“Love is shown more in deeds than in words.”  (St. Ignatius of Loyola)

We have been looking at the works of charity that Bishop Eugene started and supported in his diocese and have just been focusing in particular on those around the person of Babeau at the market place.

Charity embraces everything; and for new needs, it invents, when necessary, new means: spiritual help, bodily help, bread for the soul, bread for the body. ..,
All kinds of good works are being generated in the name of Jesus Christ

Eugene de Mazenod’s Pastoral Letter of 7 February 1847, Marseille

In his diary, Eugene described a day spent with the St Anne Work of Charity for women begun by Babeau:

Mass at la Mission of France church for the Congregation of Working Women, of repetiers, pastisannes, food sellers, fishmongers, etc.

He uses two words which were typically of Marseilles:
“repetiers” [ed. a name given in Marseille to female merchandisers and in general to all women who sell fruit, vegetables, etc],
“pastisannes” [Pastis, in the south of France, signifies a mixture of pâteux -bread insufficiently baked -, pâté [pâté], patisserie [cakes and pastries],

I gave Communion during more than an hour to these courageous women who today edified the city. More than a hundred fireworks were fired during the day. At five o’clock, I returned there to bless the beautiful statue of Saint Anne which they had fashioned.
In the morning and in the evening, I spoke to them in Provençal to their great satisfaction. In the evening, I was obliged to restrain the outburst of this multitude of women who began to cry out in their enthusiasm when I had finished speaking: “Vive Monseigneur.” I gave the blessing of the Blessed Sacrament.

Eugene de Mazenod’s Diary, 8 June 1845, EO XXI

We see here in Bishop Eugene’s activities how he put into practice his characteristic of being close to his people – which he desired to be the characteristic of every member of his missionary family.

How do I make Jesus a part of each of my everyday ordinary activities? Does love embrace everything?

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  1. Eleanor Rabnett, Lay Oblate says:

    I always want to have a sense of the words that Eugene used – “repetiers”. I recall how many years ago my friend and I would go to sell 50-50 tickets during local major junior ice hockey team games. We would then get a percentage of the prize money raised for our local charity. As families arrived at the arena it may have looked like Babeau’s markets – teeming with life and it’s many sounds. I remember standing there calling out “50-50 tickets – get your winning ticket here” as I waved tickets high above my head, trying to catch the attention and eye of all who walked past us. Over and over we repeated our chants…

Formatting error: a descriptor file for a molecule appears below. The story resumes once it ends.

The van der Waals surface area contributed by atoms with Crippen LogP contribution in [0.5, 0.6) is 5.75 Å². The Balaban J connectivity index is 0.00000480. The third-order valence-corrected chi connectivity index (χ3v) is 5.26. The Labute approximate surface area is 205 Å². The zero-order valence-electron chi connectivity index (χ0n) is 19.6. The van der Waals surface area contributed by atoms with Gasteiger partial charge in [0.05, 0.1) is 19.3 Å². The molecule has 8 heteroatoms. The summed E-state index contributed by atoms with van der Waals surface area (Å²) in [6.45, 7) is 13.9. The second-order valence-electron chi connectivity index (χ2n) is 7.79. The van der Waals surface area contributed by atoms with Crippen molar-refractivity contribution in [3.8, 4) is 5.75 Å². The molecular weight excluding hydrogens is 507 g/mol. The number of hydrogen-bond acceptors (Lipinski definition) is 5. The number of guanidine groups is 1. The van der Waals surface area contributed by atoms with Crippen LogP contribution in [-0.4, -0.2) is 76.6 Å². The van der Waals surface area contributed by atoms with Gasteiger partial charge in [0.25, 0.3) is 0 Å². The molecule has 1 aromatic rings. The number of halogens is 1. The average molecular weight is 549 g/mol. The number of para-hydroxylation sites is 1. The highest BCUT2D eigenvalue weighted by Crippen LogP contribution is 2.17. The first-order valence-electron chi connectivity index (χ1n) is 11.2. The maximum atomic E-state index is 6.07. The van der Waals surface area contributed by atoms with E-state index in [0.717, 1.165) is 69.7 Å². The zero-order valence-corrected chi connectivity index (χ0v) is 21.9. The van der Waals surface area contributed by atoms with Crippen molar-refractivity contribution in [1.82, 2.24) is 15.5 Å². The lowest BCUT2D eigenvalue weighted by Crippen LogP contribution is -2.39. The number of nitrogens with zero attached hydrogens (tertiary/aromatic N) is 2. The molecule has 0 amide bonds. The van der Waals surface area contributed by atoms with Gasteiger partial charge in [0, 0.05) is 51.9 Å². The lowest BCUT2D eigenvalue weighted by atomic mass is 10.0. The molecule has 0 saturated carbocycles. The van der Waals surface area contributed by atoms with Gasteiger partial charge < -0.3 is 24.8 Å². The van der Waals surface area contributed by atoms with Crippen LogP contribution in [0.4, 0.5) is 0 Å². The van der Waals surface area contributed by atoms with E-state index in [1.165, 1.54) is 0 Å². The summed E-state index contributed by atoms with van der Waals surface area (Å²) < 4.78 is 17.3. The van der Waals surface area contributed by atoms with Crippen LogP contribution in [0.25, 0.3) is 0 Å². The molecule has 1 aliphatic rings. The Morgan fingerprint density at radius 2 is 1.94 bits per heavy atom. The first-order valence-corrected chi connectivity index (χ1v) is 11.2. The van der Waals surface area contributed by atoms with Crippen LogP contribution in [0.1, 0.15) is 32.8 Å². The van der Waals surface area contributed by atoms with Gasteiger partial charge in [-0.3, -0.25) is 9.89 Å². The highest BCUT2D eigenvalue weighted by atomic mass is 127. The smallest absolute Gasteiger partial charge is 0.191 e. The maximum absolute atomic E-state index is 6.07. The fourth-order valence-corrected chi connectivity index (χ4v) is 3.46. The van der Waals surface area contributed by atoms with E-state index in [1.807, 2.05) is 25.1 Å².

Perhaps in that sense we too could have been called “repetiers”. Done out of love for God and for each other, and allowing that to become a part of our daily lives.

    Eugene gives us a vivid image of how Babeau and her members were able to make Jesus a part of each of their everyday ordinary activities, allowing love to embrace everything.

    Do I truly allow love to embrace everything?

    Some times are harder than other times. Love embraces when I talk with a friend, share with that person be it in response to shared joy or shared struggle. They say love is a decision and I think it is also an attitude, a garment we cover ourselves with so as to allow our hearts to be opened – the doors swinging open no matter which side of the door we approach. Love embraces us together as we walk with and accompany each other, serving each other.

    Yesterday I received a call from a friend’s wife. My friend who has some health issues has felt quite alone during Covid and his wife is busy with a daughter who has special needs, as well as running the house and trying to take care of a “million and one things” that need attention. My heart responded and embraced her in that moment as we spoke as well as her husband. It will take time but we will find a way that will work and care for both.

    Simply another part of the very ordinariness of life not just me, but for all of us taking care of as we accompany each other…

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